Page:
I’ve been working on my Parisian boucle Chanel-inspired jacket for a year now. This summer, I posted about sewing at the beach, and listening to the waves crash on the shore on a moonlit night as I hand-basted the lining to the jacket pieces. Today, in the middle of fall, I sat on my porch, all the machine quilting done, tying in the thread ends between the jacket layers. It’s time consuming, this jacket, but it is not hard work.

It’s surprisingly meditative, this jacket, and I’m enjoying every minute of it – much more than I thought I would.

I’m hiding out away from the family – and whiny children – and plotting sewing halloween costumes (because we have barely two weeks left!) or buying them. I’m leaning towards Goodwill and the latter, frankly. I’d rather sew the couture jacket and some cute kid outfits from Burda Style than a fleece dog or cat, for some reason!

As this jacket has progressed, so, too, has my enthusiasm, which is unusual. I normally grow bored of UFOs but this one is really invigorating me. I guess that means I’ll be sewing more Chanel-inspired couture jackets – hand quilting and hand-lining and all!

Right now I’m at the point where I can SEE the jacket construction coming, where it goes from being pattern pieces to a garment. This, in the large scheme of how I usually sew, is a ridiculous amount of time to get HERE. After all, usually, once it leaves the dining room table having been cut, it’s going together into a garment right away. This has been months (well, OK, a year!) just almost getting to sewing it together!  But once I do, it’ll feel like it’s almost done.

The piece de resistance part is deciding on the trim and making it. I’m leaning heavily towards a couple of fancy yarns and threads pulled from the fabric itself, crocheted together with a giant crochet hook, then hand-sewn to the edges of the front, collar and sleeves. I’ve also formally decided to cut away the front overlap and butt the edges together with hooks and eyes (traditionally a Chanel jacket has no overlap, just hooks that meet the jacket fronts together.)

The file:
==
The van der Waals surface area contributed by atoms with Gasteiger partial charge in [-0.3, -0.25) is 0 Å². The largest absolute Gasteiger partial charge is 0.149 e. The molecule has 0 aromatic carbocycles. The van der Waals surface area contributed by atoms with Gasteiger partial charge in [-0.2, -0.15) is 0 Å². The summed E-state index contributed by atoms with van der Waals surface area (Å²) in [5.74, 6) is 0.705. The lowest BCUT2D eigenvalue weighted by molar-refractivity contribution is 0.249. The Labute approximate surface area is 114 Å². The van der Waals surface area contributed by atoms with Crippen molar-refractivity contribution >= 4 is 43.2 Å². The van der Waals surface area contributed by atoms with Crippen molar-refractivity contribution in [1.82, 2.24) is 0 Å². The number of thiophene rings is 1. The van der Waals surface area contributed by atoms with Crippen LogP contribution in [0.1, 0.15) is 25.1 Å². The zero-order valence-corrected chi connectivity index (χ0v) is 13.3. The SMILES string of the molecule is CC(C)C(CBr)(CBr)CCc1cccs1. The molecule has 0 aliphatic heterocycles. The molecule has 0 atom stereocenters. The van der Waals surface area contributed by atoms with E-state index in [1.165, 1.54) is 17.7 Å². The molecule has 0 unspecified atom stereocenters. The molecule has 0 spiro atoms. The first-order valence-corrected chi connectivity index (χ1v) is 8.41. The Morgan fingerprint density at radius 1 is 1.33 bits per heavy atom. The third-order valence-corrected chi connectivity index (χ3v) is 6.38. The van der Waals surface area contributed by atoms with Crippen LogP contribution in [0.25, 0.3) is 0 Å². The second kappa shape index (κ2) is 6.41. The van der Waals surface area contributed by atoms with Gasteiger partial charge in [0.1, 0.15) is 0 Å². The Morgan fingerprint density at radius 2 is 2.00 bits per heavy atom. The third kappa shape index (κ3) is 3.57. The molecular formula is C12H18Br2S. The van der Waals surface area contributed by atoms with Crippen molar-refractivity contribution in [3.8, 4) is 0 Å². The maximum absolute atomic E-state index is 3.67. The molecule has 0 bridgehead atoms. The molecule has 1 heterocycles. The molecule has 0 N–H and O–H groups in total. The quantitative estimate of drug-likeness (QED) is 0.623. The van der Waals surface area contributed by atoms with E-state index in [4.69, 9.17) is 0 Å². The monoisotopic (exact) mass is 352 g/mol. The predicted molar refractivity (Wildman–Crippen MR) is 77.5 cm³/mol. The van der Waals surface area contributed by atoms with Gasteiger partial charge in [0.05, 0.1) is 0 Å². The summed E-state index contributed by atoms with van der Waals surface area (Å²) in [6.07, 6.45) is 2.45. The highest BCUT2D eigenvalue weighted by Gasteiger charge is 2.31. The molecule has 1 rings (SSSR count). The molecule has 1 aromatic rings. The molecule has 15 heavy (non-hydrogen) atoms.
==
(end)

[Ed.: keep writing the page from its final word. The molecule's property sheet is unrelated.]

The hand-dyed silk lining is gorgeous, the quilting lovely and I am off to go get the pieces to begin tying those ends inside. In between sewing a leopard and a dog costume, of course!

I’m happy to report that my dog is still with us, and she’s doing OK. I just give her a soothing doggie massage, and she fell asleep at my feet. I know she’s not going to live forever, but she seems happy.

Sewing a couture ‘chanel’ jacket at the beach

I’ve posted before that I’ve been sewing at the Lake House a lot this summer. We are spending a lot of time visiting my parents – in part because our children are getting bigger and Grandparent time is awesome, but also, a little bit, I think, because this is our dog’s last summer. And this beach is her favorite place in the whole world.